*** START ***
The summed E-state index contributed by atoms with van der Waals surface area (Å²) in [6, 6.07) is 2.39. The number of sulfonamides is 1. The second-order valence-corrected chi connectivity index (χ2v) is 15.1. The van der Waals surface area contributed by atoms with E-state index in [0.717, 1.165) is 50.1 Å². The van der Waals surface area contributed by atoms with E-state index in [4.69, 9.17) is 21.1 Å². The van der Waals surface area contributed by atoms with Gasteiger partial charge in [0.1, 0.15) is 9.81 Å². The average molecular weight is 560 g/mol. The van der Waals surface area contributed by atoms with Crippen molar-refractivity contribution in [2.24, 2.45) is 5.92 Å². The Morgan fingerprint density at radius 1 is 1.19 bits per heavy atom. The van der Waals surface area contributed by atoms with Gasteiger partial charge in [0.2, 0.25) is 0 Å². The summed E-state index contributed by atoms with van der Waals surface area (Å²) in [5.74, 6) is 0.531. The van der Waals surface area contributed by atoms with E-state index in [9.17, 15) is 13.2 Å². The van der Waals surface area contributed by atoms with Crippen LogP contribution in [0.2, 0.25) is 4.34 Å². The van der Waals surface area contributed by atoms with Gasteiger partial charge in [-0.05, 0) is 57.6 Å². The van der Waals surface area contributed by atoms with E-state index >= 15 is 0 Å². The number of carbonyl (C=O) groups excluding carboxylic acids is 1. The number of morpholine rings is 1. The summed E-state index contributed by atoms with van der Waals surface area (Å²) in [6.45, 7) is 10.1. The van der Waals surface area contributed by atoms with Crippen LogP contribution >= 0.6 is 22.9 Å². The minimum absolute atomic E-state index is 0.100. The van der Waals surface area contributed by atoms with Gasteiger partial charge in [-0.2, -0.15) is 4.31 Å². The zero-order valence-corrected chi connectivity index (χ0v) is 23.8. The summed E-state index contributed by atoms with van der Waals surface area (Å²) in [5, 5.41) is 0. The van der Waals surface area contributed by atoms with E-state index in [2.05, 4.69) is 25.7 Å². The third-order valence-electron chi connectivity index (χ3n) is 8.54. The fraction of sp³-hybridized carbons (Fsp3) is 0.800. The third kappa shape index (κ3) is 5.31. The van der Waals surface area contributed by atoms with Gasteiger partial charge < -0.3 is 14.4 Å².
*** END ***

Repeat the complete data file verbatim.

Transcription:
The summed E-state index contributed by atoms with van der Waals surface area (Å²) in [6, 6.07) is 2.39. The number of sulfonamides is 1. The second-order valence-corrected chi connectivity index (χ2v) is 15.1. The van der Waals surface area contributed by atoms with E-state index in [0.717, 1.165) is 50.1 Å². The van der Waals surface area contributed by atoms with E-state index in [4.69, 9.17) is 21.1 Å². The van der Waals surface area contributed by atoms with Gasteiger partial charge in [0.1, 0.15) is 9.81 Å². The average molecular weight is 560 g/mol. The van der Waals surface area contributed by atoms with Crippen molar-refractivity contribution in [2.24, 2.45) is 5.92 Å². The Morgan fingerprint density at radius 1 is 1.19 bits per heavy atom. The van der Waals surface area contributed by atoms with Gasteiger partial charge in [0.2, 0.25) is 0 Å². The summed E-state index contributed by atoms with van der Waals surface area (Å²) in [5.74, 6) is 0.531. The van der Waals surface area contributed by atoms with E-state index in [9.17, 15) is 13.2 Å². The van der Waals surface area contributed by atoms with Crippen LogP contribution in [0.2, 0.25) is 4.34 Å². The van der Waals surface area contributed by atoms with Gasteiger partial charge in [-0.05, 0) is 57.6 Å². The van der Waals surface area contributed by atoms with E-state index >= 15 is 0 Å². The number of carbonyl (C=O) groups excluding carboxylic acids is 1. The number of morpholine rings is 1. The summed E-state index contributed by atoms with van der Waals surface area (Å²) in [6.45, 7) is 10.1. The van der Waals surface area contributed by atoms with Crippen LogP contribution >= 0.6 is 22.9 Å². The minimum absolute atomic E-state index is 0.100. The van der Waals surface area contributed by atoms with Gasteiger partial charge in [-0.2, -0.15) is 4.31 Å². The zero-order valence-corrected chi connectivity index (χ0v) is 23.8. The summed E-state index contributed by atoms with van der Waals surface area (Å²) in [5, 5.41) is 0. The van der Waals surface area contributed by atoms with E-state index in [2.05, 4.69) is 25.7 Å². The third-order valence-electron chi connectivity index (χ3n) is 8.54. The fraction of sp³-hybridized carbons (Fsp3) is 0.800. The third kappa shape index (κ3) is 5.31. The van der Waals surface area contributed by atoms with Gasteiger partial charge < -0.3 is 14.4 Å².